Since last September, Vincent Reinhart has been resident scholar at the American Enterprise Institute, a Washington think tank, where he has the freedom to conduct research and no set responsibility to produce. But this academic, sporting a red vest and affecting a professorial manner reminiscent of an Oxford don, actually has a quarter of a century at the U.S. Federal Reserve behind his back.
Who: Vincent Reinhart, Resident Scholar, American Enterprise InstituteWhere: Teatro Goldoni, 1909 K Street, Washington, D.C., November 19, 2007On the Menu: Tuscan bean soup, pan roasted Alaskan sable and the inner workings of monetary policymaking.
During his last six years at the Fed, Reinhart played a dual role as Director of the Federal Reserve Board’s Division of Monetary Affairs and Secretary and Economist to the Federal Open Market Committee. His job was to prepare monetary aggregates data and Fed surveys for the Board of Governors — a key input in monetary policy decisions — and to edit and disseminate the notes of the FOMC meetings, a crucial output from the Fed to the public.
While not directly involved in decision-making, it is hard to find someone with better knowledge of how U.S. monetary policy is made. Moreover, Reinhart’s tenure, which began at the New York Fed in 1983 before continuing in D.C. in 1988, spanned not only the record-setting 18-year chairmanship of Alan Greenspan, but the second half of Paul Volcker’s reign as well as the start of Ben Bernanke’s.
It was, Reinhart admits, a great time to be at the Fed — perhaps the best era for monetary policy ever. The back of inflation was broken just about when Reinhart got to the Fed with a graduate degree from Columbia University, and the subsequent two decades were marked by monetary stability, steady economic growth, wealth creation and the development of financial markets.
Better KnowledgeWhat was the secret of the Fed’s success, especially compared to the failure of monetary policy during the 1970s? Were major mistakes made previously?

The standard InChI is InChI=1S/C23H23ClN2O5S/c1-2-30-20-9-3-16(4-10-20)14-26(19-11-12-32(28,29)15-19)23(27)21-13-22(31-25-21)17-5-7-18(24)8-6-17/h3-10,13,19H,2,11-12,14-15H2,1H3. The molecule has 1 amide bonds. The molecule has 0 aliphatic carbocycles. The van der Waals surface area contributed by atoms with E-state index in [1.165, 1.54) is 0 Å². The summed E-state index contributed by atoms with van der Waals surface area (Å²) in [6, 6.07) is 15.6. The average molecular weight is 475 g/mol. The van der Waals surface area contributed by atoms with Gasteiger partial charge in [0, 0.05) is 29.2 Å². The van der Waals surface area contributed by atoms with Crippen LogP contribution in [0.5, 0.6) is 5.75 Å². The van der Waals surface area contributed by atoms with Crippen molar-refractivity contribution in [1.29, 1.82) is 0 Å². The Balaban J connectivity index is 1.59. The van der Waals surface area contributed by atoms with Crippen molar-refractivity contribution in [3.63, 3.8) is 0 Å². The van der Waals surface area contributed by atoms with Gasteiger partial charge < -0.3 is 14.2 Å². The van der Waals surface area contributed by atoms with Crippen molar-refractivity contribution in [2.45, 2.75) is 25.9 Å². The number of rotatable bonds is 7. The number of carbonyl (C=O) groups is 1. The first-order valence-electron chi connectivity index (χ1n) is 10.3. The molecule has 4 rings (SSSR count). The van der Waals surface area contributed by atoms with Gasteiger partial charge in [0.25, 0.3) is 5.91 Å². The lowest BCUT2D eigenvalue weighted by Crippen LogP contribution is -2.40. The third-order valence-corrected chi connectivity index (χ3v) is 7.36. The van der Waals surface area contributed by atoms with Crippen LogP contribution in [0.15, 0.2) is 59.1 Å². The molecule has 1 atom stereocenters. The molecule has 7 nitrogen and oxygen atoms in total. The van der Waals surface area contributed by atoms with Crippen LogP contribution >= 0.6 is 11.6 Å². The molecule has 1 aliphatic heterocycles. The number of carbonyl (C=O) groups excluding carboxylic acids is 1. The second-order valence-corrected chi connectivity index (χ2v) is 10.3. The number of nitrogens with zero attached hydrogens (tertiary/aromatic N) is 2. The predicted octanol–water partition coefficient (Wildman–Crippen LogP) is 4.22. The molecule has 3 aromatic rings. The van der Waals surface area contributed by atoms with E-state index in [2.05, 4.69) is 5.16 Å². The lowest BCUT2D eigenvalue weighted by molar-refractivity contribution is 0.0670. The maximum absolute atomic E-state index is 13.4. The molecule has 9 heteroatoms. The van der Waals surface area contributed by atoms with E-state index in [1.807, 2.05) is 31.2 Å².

“It would be easy for me to admit that mistakes were made in the 1960s and 1970s,” smiles Reinhart. “But it was a combination of factors, not just greater monetary discipline.”
In particular, he credits the development of economic science and better understanding of how different parts of the economy fit together. Back then, the Fed wasn’t making decisions on a whim. They were based upon what was then thought to be solid economic principles, such as a supposed link between unemployment and inflation. Bringing down inflation was thought to entail a politically costly rise in unemployment.
The deregulation of the financial services industry and remarkable growth in financial markets also helped keep the economy stable. There is now far better understanding of risk and enhanced techniques of risk management for market players. The fact that the market largely sets the price of money — i.e., interest rates and exchange rates — gives greater flexibility for the financial system. A free market reacts to developments gradually over time, not all at once as tightly regulated markets tend to do.
In this regard, Reinhart stresses the need for timely and clear communications by the Fed — and not only because it was his job at the FOMC. Managing inflationary expectations in society is now seen as a key piece in keeping prices stable. The Fed has greatly expanded the quantity and quality of information it now delivers to the public.
“You should recall that a relatively short time ago the Fed never even announced its monetary policy decisions. Markets would guess what was decided by the FOMC by watching the Fed’s market operations after the meeting.”
Now, Bernanke has doubled the number of the Fed’s annual economic forecasts to four. Reinhart believes that there will always be ambiguity in the Fed’s communications, but they will concern such technical matters as points of market intervention, not broad policy decisions.